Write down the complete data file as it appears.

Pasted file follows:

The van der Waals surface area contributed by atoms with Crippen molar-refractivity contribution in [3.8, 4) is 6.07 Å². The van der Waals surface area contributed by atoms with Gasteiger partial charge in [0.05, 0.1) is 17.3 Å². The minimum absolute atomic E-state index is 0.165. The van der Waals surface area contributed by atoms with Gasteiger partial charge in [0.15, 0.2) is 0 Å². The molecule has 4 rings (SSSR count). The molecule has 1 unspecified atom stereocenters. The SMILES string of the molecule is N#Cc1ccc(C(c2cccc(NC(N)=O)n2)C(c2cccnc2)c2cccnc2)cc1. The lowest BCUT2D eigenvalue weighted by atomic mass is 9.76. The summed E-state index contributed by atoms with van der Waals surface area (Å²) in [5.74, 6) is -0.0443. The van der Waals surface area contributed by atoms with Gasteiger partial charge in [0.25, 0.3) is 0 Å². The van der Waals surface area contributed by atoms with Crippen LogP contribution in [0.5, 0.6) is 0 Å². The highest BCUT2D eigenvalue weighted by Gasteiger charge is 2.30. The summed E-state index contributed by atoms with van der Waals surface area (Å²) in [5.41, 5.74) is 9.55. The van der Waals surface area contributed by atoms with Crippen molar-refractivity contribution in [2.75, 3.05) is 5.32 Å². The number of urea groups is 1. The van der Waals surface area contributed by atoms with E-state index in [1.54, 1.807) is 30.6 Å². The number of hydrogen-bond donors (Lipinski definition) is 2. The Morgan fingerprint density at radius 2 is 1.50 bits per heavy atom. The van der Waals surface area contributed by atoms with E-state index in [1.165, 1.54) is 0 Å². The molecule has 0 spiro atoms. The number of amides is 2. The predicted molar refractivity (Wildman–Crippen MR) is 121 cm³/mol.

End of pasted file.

The van der Waals surface area contributed by atoms with Crippen molar-refractivity contribution in [3.8, 4) is 6.07 Å². The van der Waals surface area contributed by atoms with Gasteiger partial charge in [0.05, 0.1) is 17.3 Å². The minimum absolute atomic E-state index is 0.165. The van der Waals surface area contributed by atoms with Gasteiger partial charge in [0.15, 0.2) is 0 Å². The molecule has 4 rings (SSSR count). The molecule has 1 unspecified atom stereocenters. The SMILES string of the molecule is N#Cc1ccc(C(c2cccc(NC(N)=O)n2)C(c2cccnc2)c2cccnc2)cc1. The lowest BCUT2D eigenvalue weighted by atomic mass is 9.76. The summed E-state index contributed by atoms with van der Waals surface area (Å²) in [5.74, 6) is -0.0443. The van der Waals surface area contributed by atoms with Gasteiger partial charge in [0.25, 0.3) is 0 Å². The van der Waals surface area contributed by atoms with Crippen LogP contribution in [0.5, 0.6) is 0 Å². The highest BCUT2D eigenvalue weighted by Gasteiger charge is 2.30. The summed E-state index contributed by atoms with van der Waals surface area (Å²) in [5.41, 5.74) is 9.55. The van der Waals surface area contributed by atoms with Crippen molar-refractivity contribution in [2.75, 3.05) is 5.32 Å². The number of urea groups is 1. The van der Waals surface area contributed by atoms with E-state index in [1.54, 1.807) is 30.6 Å². The number of hydrogen-bond donors (Lipinski definition) is 2. The Morgan fingerprint density at radius 2 is 1.50 bits per heavy atom. The van der Waals surface area contributed by atoms with E-state index in [1.165, 1.54) is 0 Å². The molecule has 0 spiro atoms. The number of amides is 2. The predicted molar refractivity (Wildman–Crippen MR) is 121 cm³/mol.